The 2006 List of Establishments (LE) was used as the frame for the 2006 CPBI. The 2006 LE was based on the combined results of the following:

  • 2004 ULE conducted in NCR and selected urban barangays
  • 2005 ULE in rural barangays in provincial capitals/cities/municipalities
  • Supplemental lists from other sources

Sampling Design

The 2006 CPBI used stratified systematic sampling with a random start. For establishments with ATE 20 and over, the geographic domain (provinces, independent component cities, chartered cities and highly urbanized cities and municipalities) and the industry domain (5-digit or group of 5-digit PSIC and/or 4-digit or group of 4-digit PSIC) served as the first stratification variable. On the other hand, for establishments with ATE less than 20, the geographic domains are the regions and the industry domain, the industry groups. Employment size (ATE) was used as the second stratification variable.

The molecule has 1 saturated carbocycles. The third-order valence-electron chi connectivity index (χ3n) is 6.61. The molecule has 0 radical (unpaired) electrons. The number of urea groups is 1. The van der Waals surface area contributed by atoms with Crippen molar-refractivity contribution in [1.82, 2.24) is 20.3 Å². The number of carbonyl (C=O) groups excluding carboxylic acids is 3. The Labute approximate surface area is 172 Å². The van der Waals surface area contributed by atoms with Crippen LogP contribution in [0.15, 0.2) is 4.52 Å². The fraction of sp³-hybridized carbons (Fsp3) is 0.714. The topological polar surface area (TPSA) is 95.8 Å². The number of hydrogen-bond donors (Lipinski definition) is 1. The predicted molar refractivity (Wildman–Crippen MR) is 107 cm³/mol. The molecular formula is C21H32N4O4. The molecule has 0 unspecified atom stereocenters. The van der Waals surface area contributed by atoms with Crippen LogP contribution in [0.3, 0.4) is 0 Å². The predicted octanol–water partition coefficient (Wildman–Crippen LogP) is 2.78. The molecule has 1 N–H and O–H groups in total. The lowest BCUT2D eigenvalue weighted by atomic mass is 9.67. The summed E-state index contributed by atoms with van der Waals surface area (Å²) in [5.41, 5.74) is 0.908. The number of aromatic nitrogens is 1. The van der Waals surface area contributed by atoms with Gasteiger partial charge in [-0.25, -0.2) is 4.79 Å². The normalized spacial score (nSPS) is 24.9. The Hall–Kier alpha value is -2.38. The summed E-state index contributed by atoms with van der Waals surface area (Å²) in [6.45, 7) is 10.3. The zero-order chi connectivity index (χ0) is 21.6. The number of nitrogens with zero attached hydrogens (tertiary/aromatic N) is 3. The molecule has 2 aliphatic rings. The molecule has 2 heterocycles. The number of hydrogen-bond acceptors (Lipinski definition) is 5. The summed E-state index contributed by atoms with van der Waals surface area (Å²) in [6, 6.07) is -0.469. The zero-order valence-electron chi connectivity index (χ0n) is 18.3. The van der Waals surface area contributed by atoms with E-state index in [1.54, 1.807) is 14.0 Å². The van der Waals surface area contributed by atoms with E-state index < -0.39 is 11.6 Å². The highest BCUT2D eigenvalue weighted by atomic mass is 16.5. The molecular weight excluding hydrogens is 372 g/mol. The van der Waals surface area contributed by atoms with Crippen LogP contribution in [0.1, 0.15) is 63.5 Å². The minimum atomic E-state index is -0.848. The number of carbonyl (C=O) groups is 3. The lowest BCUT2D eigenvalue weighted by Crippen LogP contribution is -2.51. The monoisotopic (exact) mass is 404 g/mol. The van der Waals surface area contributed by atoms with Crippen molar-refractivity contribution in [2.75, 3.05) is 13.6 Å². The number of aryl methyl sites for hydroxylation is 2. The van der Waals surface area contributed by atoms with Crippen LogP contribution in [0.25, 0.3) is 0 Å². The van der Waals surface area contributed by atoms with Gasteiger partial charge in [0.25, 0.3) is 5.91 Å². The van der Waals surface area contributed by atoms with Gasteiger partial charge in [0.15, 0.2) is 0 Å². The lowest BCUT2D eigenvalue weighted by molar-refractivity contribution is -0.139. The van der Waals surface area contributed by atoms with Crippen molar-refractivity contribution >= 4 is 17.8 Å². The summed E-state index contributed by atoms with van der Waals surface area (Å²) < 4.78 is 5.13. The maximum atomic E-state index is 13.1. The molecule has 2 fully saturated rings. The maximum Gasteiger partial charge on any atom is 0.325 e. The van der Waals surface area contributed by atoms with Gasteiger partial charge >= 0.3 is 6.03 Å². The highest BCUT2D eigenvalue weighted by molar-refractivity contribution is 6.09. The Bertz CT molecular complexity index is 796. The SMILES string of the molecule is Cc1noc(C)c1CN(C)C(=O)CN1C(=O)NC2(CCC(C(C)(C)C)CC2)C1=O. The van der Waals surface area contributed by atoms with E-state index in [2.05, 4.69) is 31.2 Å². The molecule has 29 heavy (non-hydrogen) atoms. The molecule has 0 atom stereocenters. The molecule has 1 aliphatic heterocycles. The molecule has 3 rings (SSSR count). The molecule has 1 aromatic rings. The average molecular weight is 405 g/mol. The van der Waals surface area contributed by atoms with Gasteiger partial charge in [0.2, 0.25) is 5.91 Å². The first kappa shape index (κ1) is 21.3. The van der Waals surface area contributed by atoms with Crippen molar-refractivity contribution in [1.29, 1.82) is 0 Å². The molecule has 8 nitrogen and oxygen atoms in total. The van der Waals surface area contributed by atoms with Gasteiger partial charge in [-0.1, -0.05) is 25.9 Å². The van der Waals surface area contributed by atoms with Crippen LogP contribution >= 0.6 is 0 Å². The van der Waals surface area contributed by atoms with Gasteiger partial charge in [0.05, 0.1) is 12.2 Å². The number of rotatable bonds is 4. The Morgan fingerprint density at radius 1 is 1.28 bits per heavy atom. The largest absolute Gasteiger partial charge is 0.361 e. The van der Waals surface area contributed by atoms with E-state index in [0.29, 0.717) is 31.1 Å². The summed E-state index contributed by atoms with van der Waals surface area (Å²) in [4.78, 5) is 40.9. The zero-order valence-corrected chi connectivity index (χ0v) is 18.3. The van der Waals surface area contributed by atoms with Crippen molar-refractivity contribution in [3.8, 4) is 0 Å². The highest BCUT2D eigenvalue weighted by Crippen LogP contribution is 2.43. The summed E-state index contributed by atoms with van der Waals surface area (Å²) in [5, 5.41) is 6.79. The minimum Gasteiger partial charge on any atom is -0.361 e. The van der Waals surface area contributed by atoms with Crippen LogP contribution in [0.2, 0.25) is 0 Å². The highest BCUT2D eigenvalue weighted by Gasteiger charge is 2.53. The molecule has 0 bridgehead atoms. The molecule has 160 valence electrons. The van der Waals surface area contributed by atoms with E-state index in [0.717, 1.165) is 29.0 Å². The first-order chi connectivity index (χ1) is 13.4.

Sample Size

The sample size of the 2006 CPBI was 57,404 establishments broken down by ATE of 20 and over (26,448) and ATE of less than 20 (30,956).

Response Rate

The overall response rate for ATE of 20 and over is 95.3 percent or 2,027 out of 2,128. These include receipts of "good" questionnaires, partially accomplished questionnaires, reports of closed, moved out or out of scope establishments. However, the effective response rate is 71.2 percent.

CONCEPTS AND DEFINITIONS OF TERMS

Economic activity or business is the activity of the establishment as classified under the amended 1994 Philippine Standard Industrial Classification (PSIC). Generally, the main activity of the establishment is the establishment's principal source of income. If the establishment is engaged in several activities, its main activity is that which earns the biggest income or revenue.

Employment is the number of persons who worked in or for this establishment as of November 15, 2006.